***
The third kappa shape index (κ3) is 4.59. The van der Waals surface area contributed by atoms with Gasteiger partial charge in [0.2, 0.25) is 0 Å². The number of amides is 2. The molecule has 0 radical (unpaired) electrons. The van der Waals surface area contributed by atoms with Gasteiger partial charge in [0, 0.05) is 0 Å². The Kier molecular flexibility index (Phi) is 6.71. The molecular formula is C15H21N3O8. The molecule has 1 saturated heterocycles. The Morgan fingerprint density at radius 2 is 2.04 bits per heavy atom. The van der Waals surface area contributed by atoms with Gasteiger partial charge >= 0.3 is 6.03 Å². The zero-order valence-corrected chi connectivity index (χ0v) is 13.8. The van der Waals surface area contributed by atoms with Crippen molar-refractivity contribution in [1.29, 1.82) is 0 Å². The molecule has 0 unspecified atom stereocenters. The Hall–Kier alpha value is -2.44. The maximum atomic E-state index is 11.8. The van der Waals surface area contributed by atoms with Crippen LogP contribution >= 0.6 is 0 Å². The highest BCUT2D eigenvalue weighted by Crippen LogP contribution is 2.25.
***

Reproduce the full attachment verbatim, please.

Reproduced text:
The third kappa shape index (κ3) is 4.59. The van der Waals surface area contributed by atoms with Gasteiger partial charge in [0.2, 0.25) is 0 Å². The number of amides is 2. The molecule has 0 radical (unpaired) electrons. The van der Waals surface area contributed by atoms with Gasteiger partial charge in [0, 0.05) is 0 Å². The Kier molecular flexibility index (Phi) is 6.71. The molecular formula is C15H21N3O8. The molecule has 1 saturated heterocycles. The Morgan fingerprint density at radius 2 is 2.04 bits per heavy atom. The van der Waals surface area contributed by atoms with Gasteiger partial charge >= 0.3 is 6.03 Å². The zero-order valence-corrected chi connectivity index (χ0v) is 13.8. The van der Waals surface area contributed by atoms with Crippen molar-refractivity contribution in [1.29, 1.82) is 0 Å². The molecule has 0 unspecified atom stereocenters. The Hall–Kier alpha value is -2.44. The maximum atomic E-state index is 11.8. The van der Waals surface area contributed by atoms with Crippen LogP contribution >= 0.6 is 0 Å². The highest BCUT2D eigenvalue weighted by Crippen LogP contribution is 2.25.